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Despite the difficulties with pre-existing signals, the formation of many nitrate products was clearly observed in the experiment. C6H9NO9 was clearly produced the most and likely formed in the reaction between NO and the radical C6H9O8, which is one of the most abundant highly oxygenated RO2 radicals in this system (Berndt et al.2015) (Reaction R8). Nitrogen-containing dimers are also detected. This implies that some of the cyclohexene had been oxidised by NO3, which had led to the formation of nitrogen-containing radicals. These radicals then likely formed dimers in reactions with ozone-derived RO2, as the dimers only had one nitrate functionality. Similar nitrogen-containing HOM dimers have been observed also in field measurements where monoterpenes were the dominant VOC (Zha et al.2018; Jokinen et al.2017), and in studies by Yan et al. (2016) and Zhang et al. (2020), they have been directly implicated as cross-reaction products of RO2 formed in NO3 and O3 oxidation. The most abundant dimer was C12H19NO11. It could for example form in the reaction of the C6H9O8 radical, from ozonolysis, together with the primary RO2 radical C6H10NO5, from NO3 oxidation of cyclohexene. For the nitrate dimers to form, NO concentrations cannot be so high that they completely dominate the RO2 termination. In Fig. 2, the C12H19NO11 signal was seen to already experience a decreasing trend when the total NOx was above 8 ppb.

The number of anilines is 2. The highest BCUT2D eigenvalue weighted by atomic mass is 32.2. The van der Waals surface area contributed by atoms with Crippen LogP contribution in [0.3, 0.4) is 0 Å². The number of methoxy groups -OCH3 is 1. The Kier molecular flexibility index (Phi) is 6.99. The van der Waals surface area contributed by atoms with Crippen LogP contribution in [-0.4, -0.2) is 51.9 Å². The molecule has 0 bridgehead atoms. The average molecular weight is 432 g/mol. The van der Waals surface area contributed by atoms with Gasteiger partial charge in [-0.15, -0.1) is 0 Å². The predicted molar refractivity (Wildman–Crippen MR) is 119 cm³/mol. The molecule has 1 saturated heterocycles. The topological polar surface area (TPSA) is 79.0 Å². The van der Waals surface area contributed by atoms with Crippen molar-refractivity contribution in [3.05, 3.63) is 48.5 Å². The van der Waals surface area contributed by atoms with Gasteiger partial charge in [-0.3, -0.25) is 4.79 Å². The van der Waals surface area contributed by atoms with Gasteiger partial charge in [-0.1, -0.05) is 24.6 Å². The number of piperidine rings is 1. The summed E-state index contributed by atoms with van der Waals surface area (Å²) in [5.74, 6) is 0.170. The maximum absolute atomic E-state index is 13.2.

3.2 Condensation properties of cyclohexene oxidation products